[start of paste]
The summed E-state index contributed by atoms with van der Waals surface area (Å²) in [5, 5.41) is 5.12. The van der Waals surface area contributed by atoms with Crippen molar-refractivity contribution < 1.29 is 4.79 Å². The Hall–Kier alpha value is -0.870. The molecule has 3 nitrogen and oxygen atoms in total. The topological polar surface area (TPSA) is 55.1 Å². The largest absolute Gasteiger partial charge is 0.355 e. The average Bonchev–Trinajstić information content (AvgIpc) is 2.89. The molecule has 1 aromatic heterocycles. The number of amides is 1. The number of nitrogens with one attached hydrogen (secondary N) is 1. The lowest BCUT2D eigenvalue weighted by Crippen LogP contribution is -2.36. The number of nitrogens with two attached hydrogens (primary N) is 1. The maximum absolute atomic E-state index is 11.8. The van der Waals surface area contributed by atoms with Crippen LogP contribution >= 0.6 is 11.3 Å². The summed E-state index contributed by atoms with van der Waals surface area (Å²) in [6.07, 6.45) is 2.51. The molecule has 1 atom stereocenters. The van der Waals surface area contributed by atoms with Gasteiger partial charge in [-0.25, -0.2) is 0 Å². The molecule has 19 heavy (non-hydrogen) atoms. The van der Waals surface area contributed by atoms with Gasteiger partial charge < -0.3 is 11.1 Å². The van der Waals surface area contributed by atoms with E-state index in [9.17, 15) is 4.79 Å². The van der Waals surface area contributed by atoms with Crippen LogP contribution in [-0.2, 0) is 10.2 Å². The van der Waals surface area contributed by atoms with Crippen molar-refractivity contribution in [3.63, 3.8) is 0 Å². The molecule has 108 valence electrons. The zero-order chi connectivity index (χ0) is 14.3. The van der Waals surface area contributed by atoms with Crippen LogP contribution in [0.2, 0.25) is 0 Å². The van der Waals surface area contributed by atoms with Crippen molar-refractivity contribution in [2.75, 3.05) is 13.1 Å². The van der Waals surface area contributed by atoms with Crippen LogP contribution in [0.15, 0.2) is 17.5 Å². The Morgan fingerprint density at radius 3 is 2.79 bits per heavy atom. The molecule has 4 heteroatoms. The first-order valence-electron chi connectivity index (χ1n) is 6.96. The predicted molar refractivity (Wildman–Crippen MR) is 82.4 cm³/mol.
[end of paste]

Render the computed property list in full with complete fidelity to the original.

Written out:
The summed E-state index contributed by atoms with van der Waals surface area (Å²) in [5, 5.41) is 5.12. The van der Waals surface area contributed by atoms with Crippen molar-refractivity contribution < 1.29 is 4.79 Å². The Hall–Kier alpha value is -0.870. The molecule has 3 nitrogen and oxygen atoms in total. The topological polar surface area (TPSA) is 55.1 Å². The largest absolute Gasteiger partial charge is 0.355 e. The average Bonchev–Trinajstić information content (AvgIpc) is 2.89. The molecule has 1 aromatic heterocycles. The number of amides is 1. The number of nitrogens with one attached hydrogen (secondary N) is 1. The lowest BCUT2D eigenvalue weighted by Crippen LogP contribution is -2.36. The number of nitrogens with two attached hydrogens (primary N) is 1. The maximum absolute atomic E-state index is 11.8. The van der Waals surface area contributed by atoms with Crippen LogP contribution >= 0.6 is 11.3 Å². The summed E-state index contributed by atoms with van der Waals surface area (Å²) in [6.07, 6.45) is 2.51. The molecule has 1 atom stereocenters. The van der Waals surface area contributed by atoms with Gasteiger partial charge in [-0.25, -0.2) is 0 Å². The molecule has 19 heavy (non-hydrogen) atoms. The van der Waals surface area contributed by atoms with Gasteiger partial charge < -0.3 is 11.1 Å². The van der Waals surface area contributed by atoms with E-state index in [9.17, 15) is 4.79 Å². The van der Waals surface area contributed by atoms with Crippen LogP contribution in [-0.2, 0) is 10.2 Å². The van der Waals surface area contributed by atoms with Crippen molar-refractivity contribution in [3.63, 3.8) is 0 Å². The molecule has 108 valence electrons. The zero-order chi connectivity index (χ0) is 14.3. The van der Waals surface area contributed by atoms with Crippen LogP contribution in [0.2, 0.25) is 0 Å². The van der Waals surface area contributed by atoms with Crippen molar-refractivity contribution in [2.75, 3.05) is 13.1 Å². The van der Waals surface area contributed by atoms with Crippen LogP contribution in [0.15, 0.2) is 17.5 Å². The Morgan fingerprint density at radius 3 is 2.79 bits per heavy atom. The molecule has 4 heteroatoms. The first-order valence-electron chi connectivity index (χ1n) is 6.96. The predicted molar refractivity (Wildman–Crippen MR) is 82.4 cm³/mol.